Charlie Brooker, Richard Herring and Jim Norton, mostly for some humour. Though I don’t technically follow Rupert Murdoch I do like to check up on his twitter from time to time, mainly for my own amusement… On a much more dry note I usually check up on BBC news and the guardian, I like to know what’s going on.
How do you like to relax away from working?
I find a bit hard to relax at times, I really hate being idle or having nothing to do which is probably why I put a lot of time into making things. Maybe I relax best when I’m working. When I’m officially on holiday I often head to Edinburgh festival during my summer breaks to get my yearly dose of comedy and culture. A highlight this year was seeing “The boy with tape on his face” who performed an hour of comedy entirely visually without saying a word. I also saw Simon Munnery for the first time, who is someone I’d been wanting to see for a while, his show was entirely orchestrated from a small wooden box from which he filmed himself performing using pieces of paper and drawings.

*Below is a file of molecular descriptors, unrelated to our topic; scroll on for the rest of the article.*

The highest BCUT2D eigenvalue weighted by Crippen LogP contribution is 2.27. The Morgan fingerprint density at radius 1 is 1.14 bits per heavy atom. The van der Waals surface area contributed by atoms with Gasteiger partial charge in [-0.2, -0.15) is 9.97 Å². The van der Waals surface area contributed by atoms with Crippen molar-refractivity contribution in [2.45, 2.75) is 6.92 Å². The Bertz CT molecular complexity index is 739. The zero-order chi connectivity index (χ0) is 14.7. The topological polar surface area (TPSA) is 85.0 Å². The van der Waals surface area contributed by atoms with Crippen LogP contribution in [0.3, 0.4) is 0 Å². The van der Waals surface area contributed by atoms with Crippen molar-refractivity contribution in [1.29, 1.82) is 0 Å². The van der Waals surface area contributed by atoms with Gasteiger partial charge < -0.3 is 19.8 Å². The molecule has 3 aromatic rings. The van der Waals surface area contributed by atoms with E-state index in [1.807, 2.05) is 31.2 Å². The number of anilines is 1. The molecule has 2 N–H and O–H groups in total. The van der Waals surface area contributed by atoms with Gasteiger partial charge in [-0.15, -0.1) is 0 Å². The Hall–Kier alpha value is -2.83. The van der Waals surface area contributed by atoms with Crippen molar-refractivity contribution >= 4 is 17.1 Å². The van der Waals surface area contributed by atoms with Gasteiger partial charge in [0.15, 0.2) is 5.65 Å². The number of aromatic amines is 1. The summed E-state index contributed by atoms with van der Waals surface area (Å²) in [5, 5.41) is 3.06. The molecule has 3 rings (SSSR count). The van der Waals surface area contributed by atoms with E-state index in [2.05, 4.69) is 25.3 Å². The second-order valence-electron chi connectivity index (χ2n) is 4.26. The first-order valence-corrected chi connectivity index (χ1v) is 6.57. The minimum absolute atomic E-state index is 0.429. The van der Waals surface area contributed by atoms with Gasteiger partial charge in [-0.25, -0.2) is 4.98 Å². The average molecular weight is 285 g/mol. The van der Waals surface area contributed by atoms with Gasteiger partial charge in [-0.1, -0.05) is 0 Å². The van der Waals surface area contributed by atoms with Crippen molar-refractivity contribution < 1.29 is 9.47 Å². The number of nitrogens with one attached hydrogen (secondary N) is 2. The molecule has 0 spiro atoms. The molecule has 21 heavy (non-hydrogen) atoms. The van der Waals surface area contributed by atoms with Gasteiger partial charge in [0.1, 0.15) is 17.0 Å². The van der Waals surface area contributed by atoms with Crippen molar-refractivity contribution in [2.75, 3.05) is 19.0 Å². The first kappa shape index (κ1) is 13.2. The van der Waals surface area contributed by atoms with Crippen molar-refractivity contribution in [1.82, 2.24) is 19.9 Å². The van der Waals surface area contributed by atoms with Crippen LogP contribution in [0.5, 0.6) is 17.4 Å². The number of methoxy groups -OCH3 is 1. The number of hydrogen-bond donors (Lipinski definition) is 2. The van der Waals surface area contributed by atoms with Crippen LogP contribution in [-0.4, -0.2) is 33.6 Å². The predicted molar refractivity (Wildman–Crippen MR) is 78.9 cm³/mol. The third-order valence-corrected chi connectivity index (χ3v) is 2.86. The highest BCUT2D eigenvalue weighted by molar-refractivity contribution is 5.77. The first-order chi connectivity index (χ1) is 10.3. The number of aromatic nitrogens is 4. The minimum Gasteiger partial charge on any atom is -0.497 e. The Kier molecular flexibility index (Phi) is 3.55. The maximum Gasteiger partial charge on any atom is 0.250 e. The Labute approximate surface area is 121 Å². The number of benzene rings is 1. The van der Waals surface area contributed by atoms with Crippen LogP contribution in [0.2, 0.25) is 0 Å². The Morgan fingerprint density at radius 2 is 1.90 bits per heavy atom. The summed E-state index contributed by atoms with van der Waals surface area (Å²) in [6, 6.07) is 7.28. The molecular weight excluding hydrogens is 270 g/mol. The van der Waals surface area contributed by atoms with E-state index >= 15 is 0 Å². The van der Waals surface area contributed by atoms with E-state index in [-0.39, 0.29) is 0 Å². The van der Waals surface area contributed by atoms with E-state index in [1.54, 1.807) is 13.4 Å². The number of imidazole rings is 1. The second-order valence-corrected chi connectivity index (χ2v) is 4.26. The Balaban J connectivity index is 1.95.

What are your favourite albums and films of all time?
My favourite film has to a Korean thriller called OldBoy, which is being remade into a Hollywood blockbuster, which may turn out good or bad. When it comes to my taste in music its really changed over the last few years, when I was a teenager I was really into old punk bands like Bauhaus and Black Flag. Nowadays I listen to a much more varied pool of music. Right now I’m really into these guys from Florida called Coyote Kisses who make some really punchy tracks, they also have some really awesome album art. Another band I’ve gotten into recently are called Saint Germain, who make really some cool acid jazz albums.